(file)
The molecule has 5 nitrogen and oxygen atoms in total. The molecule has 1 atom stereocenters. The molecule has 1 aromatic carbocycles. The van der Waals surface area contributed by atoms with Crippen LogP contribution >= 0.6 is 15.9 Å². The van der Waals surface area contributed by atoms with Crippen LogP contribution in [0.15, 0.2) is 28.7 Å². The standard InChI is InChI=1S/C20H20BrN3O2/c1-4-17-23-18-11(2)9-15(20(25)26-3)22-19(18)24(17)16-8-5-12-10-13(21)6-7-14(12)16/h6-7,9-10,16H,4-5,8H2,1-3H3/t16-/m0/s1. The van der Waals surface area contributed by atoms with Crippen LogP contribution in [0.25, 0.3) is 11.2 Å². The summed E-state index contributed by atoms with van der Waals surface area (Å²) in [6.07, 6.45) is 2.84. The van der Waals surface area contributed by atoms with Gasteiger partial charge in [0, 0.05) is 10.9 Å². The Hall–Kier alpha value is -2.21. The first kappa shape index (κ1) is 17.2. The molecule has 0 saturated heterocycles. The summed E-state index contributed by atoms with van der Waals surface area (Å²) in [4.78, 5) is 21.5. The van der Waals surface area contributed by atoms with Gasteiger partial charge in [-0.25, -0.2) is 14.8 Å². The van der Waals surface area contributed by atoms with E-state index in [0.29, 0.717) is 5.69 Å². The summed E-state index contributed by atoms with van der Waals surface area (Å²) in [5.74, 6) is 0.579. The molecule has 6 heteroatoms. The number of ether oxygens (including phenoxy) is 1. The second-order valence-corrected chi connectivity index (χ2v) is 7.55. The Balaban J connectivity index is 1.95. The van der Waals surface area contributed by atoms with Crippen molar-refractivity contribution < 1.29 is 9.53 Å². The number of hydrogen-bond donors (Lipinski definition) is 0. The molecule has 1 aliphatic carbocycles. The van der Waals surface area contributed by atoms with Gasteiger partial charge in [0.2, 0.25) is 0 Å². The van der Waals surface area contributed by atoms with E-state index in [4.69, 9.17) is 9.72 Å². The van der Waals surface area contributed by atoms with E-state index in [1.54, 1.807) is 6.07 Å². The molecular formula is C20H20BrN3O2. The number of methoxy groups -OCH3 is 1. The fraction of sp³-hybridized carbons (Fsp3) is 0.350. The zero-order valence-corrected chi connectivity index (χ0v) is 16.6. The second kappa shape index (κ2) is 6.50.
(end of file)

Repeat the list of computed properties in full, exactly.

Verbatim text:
The molecule has 5 nitrogen and oxygen atoms in total. The molecule has 1 atom stereocenters. The molecule has 1 aromatic carbocycles. The van der Waals surface area contributed by atoms with Crippen LogP contribution >= 0.6 is 15.9 Å². The van der Waals surface area contributed by atoms with Crippen LogP contribution in [0.15, 0.2) is 28.7 Å². The standard InChI is InChI=1S/C20H20BrN3O2/c1-4-17-23-18-11(2)9-15(20(25)26-3)22-19(18)24(17)16-8-5-12-10-13(21)6-7-14(12)16/h6-7,9-10,16H,4-5,8H2,1-3H3/t16-/m0/s1. The van der Waals surface area contributed by atoms with Crippen LogP contribution in [0.25, 0.3) is 11.2 Å². The summed E-state index contributed by atoms with van der Waals surface area (Å²) in [6.07, 6.45) is 2.84. The van der Waals surface area contributed by atoms with Gasteiger partial charge in [0, 0.05) is 10.9 Å². The Hall–Kier alpha value is -2.21. The first kappa shape index (κ1) is 17.2. The molecule has 0 saturated heterocycles. The summed E-state index contributed by atoms with van der Waals surface area (Å²) in [4.78, 5) is 21.5. The van der Waals surface area contributed by atoms with Gasteiger partial charge in [-0.25, -0.2) is 14.8 Å². The van der Waals surface area contributed by atoms with E-state index in [0.29, 0.717) is 5.69 Å². The summed E-state index contributed by atoms with van der Waals surface area (Å²) in [5.74, 6) is 0.579. The molecule has 6 heteroatoms. The number of ether oxygens (including phenoxy) is 1. The second-order valence-corrected chi connectivity index (χ2v) is 7.55. The Balaban J connectivity index is 1.95. The van der Waals surface area contributed by atoms with Crippen molar-refractivity contribution < 1.29 is 9.53 Å². The number of hydrogen-bond donors (Lipinski definition) is 0. The molecule has 1 aliphatic carbocycles. The van der Waals surface area contributed by atoms with Gasteiger partial charge in [0.2, 0.25) is 0 Å². The van der Waals surface area contributed by atoms with E-state index in [4.69, 9.17) is 9.72 Å². The van der Waals surface area contributed by atoms with E-state index in [1.54, 1.807) is 6.07 Å². The molecular formula is C20H20BrN3O2. The number of methoxy groups -OCH3 is 1. The fraction of sp³-hybridized carbons (Fsp3) is 0.350. The zero-order valence-corrected chi connectivity index (χ0v) is 16.6. The second kappa shape index (κ2) is 6.50.